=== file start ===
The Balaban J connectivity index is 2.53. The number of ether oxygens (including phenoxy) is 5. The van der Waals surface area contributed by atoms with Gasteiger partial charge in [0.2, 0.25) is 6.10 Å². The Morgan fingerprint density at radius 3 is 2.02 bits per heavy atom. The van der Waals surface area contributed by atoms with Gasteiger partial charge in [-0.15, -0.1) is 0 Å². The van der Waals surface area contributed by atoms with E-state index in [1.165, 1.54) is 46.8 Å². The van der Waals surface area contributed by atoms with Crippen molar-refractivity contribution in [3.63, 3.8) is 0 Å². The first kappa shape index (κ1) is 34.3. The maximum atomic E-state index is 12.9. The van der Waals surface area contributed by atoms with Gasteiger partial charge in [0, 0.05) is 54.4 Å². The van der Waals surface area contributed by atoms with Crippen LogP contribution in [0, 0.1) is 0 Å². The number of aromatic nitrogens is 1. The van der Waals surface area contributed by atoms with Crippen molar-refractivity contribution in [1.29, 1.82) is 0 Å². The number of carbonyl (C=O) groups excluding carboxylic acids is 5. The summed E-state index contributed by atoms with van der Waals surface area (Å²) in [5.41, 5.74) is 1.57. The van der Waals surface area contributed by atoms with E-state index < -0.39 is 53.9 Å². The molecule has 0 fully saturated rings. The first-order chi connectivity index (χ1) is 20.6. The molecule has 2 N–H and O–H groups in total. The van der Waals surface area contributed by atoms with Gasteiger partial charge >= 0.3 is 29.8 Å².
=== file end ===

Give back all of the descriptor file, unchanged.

The Balaban J connectivity index is 2.53. The number of ether oxygens (including phenoxy) is 5. The van der Waals surface area contributed by atoms with Gasteiger partial charge in [0.2, 0.25) is 6.10 Å². The Morgan fingerprint density at radius 3 is 2.02 bits per heavy atom. The van der Waals surface area contributed by atoms with Gasteiger partial charge in [-0.15, -0.1) is 0 Å². The van der Waals surface area contributed by atoms with E-state index in [1.165, 1.54) is 46.8 Å². The van der Waals surface area contributed by atoms with Crippen molar-refractivity contribution in [3.63, 3.8) is 0 Å². The first kappa shape index (κ1) is 34.3. The maximum atomic E-state index is 12.9. The van der Waals surface area contributed by atoms with Gasteiger partial charge in [0, 0.05) is 54.4 Å². The van der Waals surface area contributed by atoms with Crippen LogP contribution in [0, 0.1) is 0 Å². The number of aromatic nitrogens is 1. The van der Waals surface area contributed by atoms with Crippen molar-refractivity contribution in [1.29, 1.82) is 0 Å². The number of carbonyl (C=O) groups excluding carboxylic acids is 5. The summed E-state index contributed by atoms with van der Waals surface area (Å²) in [5.41, 5.74) is 1.57. The van der Waals surface area contributed by atoms with E-state index < -0.39 is 53.9 Å². The molecule has 0 fully saturated rings. The first-order chi connectivity index (χ1) is 20.6. The molecule has 2 N–H and O–H groups in total. The van der Waals surface area contributed by atoms with Gasteiger partial charge >= 0.3 is 29.8 Å².